In 2020, Covid closed 90% of the world’s schools. In the long list of harms caused by the pandemic, the disruption to the education of a generation will be felt for a long time. One acute aspect of this was the difficulty countries faced in administering examinations and deciding which children were eligible for higher education and other opportunities.
Some countries moved exams online, some delayed them, others held them in socially distanced environments. Governments in the UK and the Republic of Ireland took an unusual – in some eyes the most extreme option  – of using other information sources, teacher-assessed grades and statistical forecasts, to predict what young people would have achieved had they taken an exam. The plan did not work.
Ofqual’s algorithm prompted huge public backlash. In a new report, commissioned by CPP and to be debated at an event on Wednesday, 16 June, Ofqual’s former chair, Roger Taylor, explains that the algorithm was not biased, and it did what it was asked to do. What it was asked to do was not fair.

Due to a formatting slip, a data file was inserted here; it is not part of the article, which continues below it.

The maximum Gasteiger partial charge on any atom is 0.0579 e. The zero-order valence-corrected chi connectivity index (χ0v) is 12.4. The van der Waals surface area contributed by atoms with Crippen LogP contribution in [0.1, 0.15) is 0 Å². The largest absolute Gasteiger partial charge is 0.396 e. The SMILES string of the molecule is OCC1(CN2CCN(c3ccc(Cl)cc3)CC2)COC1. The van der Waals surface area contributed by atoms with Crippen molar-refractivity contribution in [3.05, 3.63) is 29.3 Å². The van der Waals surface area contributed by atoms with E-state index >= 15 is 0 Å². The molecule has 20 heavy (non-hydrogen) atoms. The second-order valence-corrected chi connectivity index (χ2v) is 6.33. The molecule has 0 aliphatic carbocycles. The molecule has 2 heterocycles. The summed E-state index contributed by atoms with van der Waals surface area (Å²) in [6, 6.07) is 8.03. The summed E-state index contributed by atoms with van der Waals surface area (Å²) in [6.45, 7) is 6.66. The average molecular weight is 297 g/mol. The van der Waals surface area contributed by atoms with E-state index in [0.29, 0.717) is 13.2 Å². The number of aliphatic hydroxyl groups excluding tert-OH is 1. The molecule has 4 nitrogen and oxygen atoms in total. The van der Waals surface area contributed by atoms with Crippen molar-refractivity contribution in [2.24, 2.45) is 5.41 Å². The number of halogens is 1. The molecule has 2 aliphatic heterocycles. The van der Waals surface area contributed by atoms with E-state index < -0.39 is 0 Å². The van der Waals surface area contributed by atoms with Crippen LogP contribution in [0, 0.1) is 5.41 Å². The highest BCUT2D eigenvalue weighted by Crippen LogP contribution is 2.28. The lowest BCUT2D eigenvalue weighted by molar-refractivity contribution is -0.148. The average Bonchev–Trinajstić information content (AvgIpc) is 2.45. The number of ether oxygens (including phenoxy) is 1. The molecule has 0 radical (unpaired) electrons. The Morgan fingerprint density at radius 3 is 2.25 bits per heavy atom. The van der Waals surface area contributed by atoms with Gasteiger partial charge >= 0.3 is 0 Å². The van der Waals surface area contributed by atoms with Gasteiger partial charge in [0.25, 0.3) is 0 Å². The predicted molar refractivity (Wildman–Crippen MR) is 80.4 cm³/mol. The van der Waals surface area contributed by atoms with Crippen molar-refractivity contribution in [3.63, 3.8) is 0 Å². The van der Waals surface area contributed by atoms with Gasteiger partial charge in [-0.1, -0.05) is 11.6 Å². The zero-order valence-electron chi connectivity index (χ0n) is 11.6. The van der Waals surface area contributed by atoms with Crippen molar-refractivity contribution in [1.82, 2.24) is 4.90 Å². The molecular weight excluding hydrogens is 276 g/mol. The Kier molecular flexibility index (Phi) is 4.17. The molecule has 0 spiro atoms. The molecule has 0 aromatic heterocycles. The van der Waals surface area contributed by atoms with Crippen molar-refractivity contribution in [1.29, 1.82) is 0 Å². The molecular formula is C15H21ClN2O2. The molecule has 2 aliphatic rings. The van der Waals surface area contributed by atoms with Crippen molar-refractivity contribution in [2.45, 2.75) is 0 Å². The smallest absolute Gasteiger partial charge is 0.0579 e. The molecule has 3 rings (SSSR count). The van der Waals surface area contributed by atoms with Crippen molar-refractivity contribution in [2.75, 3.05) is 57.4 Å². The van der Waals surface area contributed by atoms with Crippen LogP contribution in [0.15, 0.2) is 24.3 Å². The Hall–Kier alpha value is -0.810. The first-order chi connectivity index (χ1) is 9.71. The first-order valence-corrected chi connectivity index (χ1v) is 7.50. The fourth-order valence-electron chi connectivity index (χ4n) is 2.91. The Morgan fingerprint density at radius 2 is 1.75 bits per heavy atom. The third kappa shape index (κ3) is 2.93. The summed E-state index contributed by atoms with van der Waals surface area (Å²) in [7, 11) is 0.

This paper sets out some personal reflections on the causes of the problems in 2020 together with some tentative views about how we rebuild after the pandemic.
Roger Taylor notes that the growth of AI and algorithms in recruitment systems poses a challenge to the traditional role of qualifications; to incentivise high quality learning and enable social mobility. The system needs to adapt in the face of the rise of data driven technologies in recruitment, and ensure they are fit to support the needs of citizens and employers in the coming age of AI.
CPP is looking to build on these lessons from 2020 and our own research on regional attainment gaps across the country, to set out policy recommendations for how we can create an education system that allows every young person to fulfil their potential.